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The Soul of Nature:
The Meaning of Ecological Spirituality

Copyright 1996 by Lynna Landstreet. See contents page for full permissions.

10: The cultural and historical
specificity of disbelief

Certainly, it is difficult for most modern people to place themselves in the position of their animistic forebears. The idea of experiencing the world as alive, sensate, imbued with divinity, may be challenging for many of us now, but I think it is a mistake to assume that it is impossible. No matter how immersed we may be now in Eliade's desacralized cosmos, we need to keep in perspective that we have not been that way for all that long:

It should be said at once that the completely profane world, the wholly desacralized cosmos, is recent discovery in the history of the human spirit. Desacralization pervades the entire experience of the nonreligious man of modern societies and in consequence, he finds it increasingly difficult to rediscover the existential dimensions of religious man in the archaic societies.[30] (Italics in the original)

It is important also to realize that denial of spiritual experience is a culturally as well as historically specific phenomenon. Starhawk once recounted in an interview the experience of speaking about her experience as a Wiccan priestess to a small gathering of women from various Afro-Caribbean magico-religious traditions such as Santeria and Voudoun. When she had finished, one woman asked "Do you have trouble being accepted by white people?" Starhawk was startled; she had never before considered how culturally bound the rejection of the sort of spirituality she practiced was.[31]

And I recall an incident earlier this year where, in a class at York, we were discussing a reading which dealt with the phenomenon of spirit possession among Malaysian female factory workers. Both the reading and the class discussion centred on how this might be an unconscious form of resistance to the incursions of industrial capitalism upon traditional lifestyles, but never once referred to the possession phenomenon as anything other than a delusion or hallucination on the part of the workers. The one non-Western student present looked more and more uncomfortable as the discussion progressed, and finally timidly raised her hand to ask if anyone had considered that perhaps the women really were possessed.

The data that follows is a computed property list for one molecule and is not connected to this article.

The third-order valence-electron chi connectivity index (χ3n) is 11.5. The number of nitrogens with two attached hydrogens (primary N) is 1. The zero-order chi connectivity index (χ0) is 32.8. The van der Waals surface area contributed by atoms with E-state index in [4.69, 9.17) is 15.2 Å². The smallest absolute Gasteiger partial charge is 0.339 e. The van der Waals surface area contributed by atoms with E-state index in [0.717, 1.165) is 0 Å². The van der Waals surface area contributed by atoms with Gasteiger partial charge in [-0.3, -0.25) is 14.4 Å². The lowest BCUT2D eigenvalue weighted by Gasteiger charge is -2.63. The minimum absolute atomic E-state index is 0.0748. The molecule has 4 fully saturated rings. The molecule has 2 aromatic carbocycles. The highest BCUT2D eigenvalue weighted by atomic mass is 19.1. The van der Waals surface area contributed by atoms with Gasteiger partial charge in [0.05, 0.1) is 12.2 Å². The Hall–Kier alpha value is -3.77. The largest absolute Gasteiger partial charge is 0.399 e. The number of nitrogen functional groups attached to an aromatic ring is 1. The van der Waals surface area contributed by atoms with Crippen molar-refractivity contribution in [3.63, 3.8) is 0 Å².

An awkward silence followed the question, and deepened when the student added that she herself had had supernatural experiences, having once been haunted by a ghost that had to be exorcised by a Buddhist priest. Most people did not appear to have considered that in another cultural context, it might not be so readily taken for granted that spiritual phenomena were delusional. Personally, I had great admiration for her courage, because I had been thinking the same thing, but had not considered actually mentioning it, fearing that I would be sabotaging my academic reputation beyond repair if I did.

But there does seem to be a small movement afoot, even among academics, towards viewing beliefs about spiritual or "supernatural" phenomena without our culture's usual rationalistic blinders. At the 1991 Fife Conference on Folklore at Utah State University, many presentations dealt with questions of belief and experience, and confronted the fact that what we are accustomed to terming supernatural experiences may be considered commonplace within other cultures, and that to automatically assume that our own culture's view of such experiences as delusional is correct is indicative of an ethnocentric bias, as well as the anthropocentric one I believe it to be.[32]

In her introduction to the book that grew out of the conference proceedings, conference coordinator Barbara Walker writes:

In a way, believing in the supernatural is conceding and submitting to a universe that extend further than human understanding or control or empirical observation, and such belief imbues that universe with possibilities that surpass ordinary human devices. Yet when supernatural powers are tapped or extraordinary events occur, we in some respects are empowered , because then the limitations of any sphere repudiating the magical or the miraculous are outdistanced. We successfully broaden and deepen our world and perhaps open ourselves to a greater reality. In this regard, and in the best senses of the words, belief in the supernatural is primal, is uncontrollable, is subversive.[33]



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